Friday, March 11, 2022

The Role Scaffolding Plays in Student Success and Faculty Satisfaction

Designing courses that engage online learners to achieve the highest mastery of course learning outcomes is at the forefront of online course development at The University of Arizona Global Campus. During a recent course redesign, the developers sought to incorporate opportunities for the students to learn the information through various modalities, including lectures, interactives, and videos. Additionally, the developers built scaffolded assignments into the course so students could build upon the knowledge they were gaining each week and ultimately master the course learning outcomes. Along with scaffolding the assignments for student success, the developers considered the faculty's ability to provide more detailed and meaningful feedback in a time efficient manner that would contribute to student mastery of course learning outcomes. By designing scaffolded assignments, the faculty can focus on specific elements each week and cumulatively build their feedback throughout the course to support student learning and growth.

This research project was conducted in order to take a deep dive into how incorporating these strategies in course design impacts student success and faculty satisfaction. Through a mixed-methods research project, the researchers will investigate the efficacy of scaffolded course design and how it contributes to both student success and faculty satisfaction. Specifically, the research will consider the following:

1.       How does presenting information through different modalities in an online asynchronous classroom impact student retention?

2.       How does intentional scaffolding of content impact performance on course learning outcomes?

3.       How do course tools that provide guided practice, reteaching, and scaffolding impact faculty's satisfaction when teaching?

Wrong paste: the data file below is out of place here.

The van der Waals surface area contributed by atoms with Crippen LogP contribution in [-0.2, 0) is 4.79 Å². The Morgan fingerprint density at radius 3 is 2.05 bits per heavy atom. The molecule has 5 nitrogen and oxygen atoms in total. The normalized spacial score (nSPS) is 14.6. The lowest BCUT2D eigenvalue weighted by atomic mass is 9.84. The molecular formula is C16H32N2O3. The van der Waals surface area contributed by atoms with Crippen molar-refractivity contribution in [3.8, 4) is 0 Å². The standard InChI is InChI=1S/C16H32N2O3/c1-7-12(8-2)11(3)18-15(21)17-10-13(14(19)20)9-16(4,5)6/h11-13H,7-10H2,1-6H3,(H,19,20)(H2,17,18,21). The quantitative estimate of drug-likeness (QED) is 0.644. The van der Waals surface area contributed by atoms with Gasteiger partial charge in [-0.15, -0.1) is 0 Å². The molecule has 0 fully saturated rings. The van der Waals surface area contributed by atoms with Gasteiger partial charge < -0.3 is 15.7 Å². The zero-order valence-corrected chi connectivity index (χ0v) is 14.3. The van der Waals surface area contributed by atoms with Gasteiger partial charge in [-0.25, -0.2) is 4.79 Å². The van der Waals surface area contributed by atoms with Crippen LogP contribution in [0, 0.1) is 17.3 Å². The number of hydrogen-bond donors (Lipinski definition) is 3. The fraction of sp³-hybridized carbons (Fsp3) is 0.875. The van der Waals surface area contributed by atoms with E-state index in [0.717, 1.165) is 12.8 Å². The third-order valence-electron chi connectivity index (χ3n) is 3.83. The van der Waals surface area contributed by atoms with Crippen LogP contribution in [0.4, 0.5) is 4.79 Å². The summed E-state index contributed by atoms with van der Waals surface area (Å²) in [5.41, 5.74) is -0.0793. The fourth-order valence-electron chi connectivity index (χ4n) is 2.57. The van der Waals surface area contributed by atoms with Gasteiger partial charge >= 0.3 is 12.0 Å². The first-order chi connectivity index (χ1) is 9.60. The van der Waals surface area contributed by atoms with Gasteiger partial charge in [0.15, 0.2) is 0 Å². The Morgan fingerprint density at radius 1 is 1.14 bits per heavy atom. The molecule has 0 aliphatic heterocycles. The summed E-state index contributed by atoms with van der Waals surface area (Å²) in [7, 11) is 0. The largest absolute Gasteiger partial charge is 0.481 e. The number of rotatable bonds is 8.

4.       How does intentional scaffolding of content impact faculty’s ability to support student success?

5.       How do students perceive their own learning was impacted from the intentional scaffolding of the course content?

6.       How do students perceive the presentation of content in this course in relation to presentation of content in their other courses?

This research will inform decisions about curriculum development to support student success and retention across the university and throughout online higher education.

Jennifer Zaur (Principal Investigator)

Jennifer Zaur is an assistant professor in the Department of Education and Liberal Arts at the University of Arizona Global Campus. She has a BA in Elementary Education and a Master's degree in Curriculum and Instruction with an emphasis in Language and Literacy, both from Arizona State University. She has been an elementary school teacher, a reading interventionist, a teacher mentor, and an instructor of professional development workshops. For the last nine years, she has worked in higher education, focusing on student retention, curriculum development, and best practices in online learning.

Professor Jennifer Zaur

Dr. Amy Johnson (Co-Investigator)

Amy Johnson is a Core Faculty member for the Associate of Arts in Early Childhood Education degree program in the College of Arts & Sciences at the University of Arizona Global Campus (UAGC). She earned a Doctorate of Early Childhood Development and Education from Texas Woman’s University, a Master of Education in Curriculum and Instruction from Chapman University, and a Bachelor of Arts in English and Creative Writing from San Diego State University. Dr. Johnson began her career teaching elementary grades before transitioning into higher education in 2010. She has a heart for marginalized populations and has spent time in Cambodia and Mexico working with individuals who have been orphaned, trafficked, and traumatized.

Dr. Amy Johnson 

Dr. Allison Rief (Co-Investigator)

Dr. Allison Rief is an Associate Professor and Associate Director in the Academic Engagement Center at the University of Arizona Global Campus. Dr. Rief’s research interests include virtual professional learning communities, collaborative and reciprocal relationships with online associate faculty, course design with intentional scaffolding within online learning, and the effects of how flexibility and care impact student learning. Within higher education, she has had experience launching new programs and revising existing programs, developing courses, providing professional development, and working with collaborative teams across the university. Currently, Dr. Rief is a member of the Change Advisory Group, Student Conduct and Community Standards Committee, Forbes Center for Women’s Leadership, Turn the Tide, and oversees the partnership with No Excuses University schools. Beyond the programs she leads, she also serves on Doctoral committees and teaches the Doctoral In-Residence.

Dr. Allison Rief 

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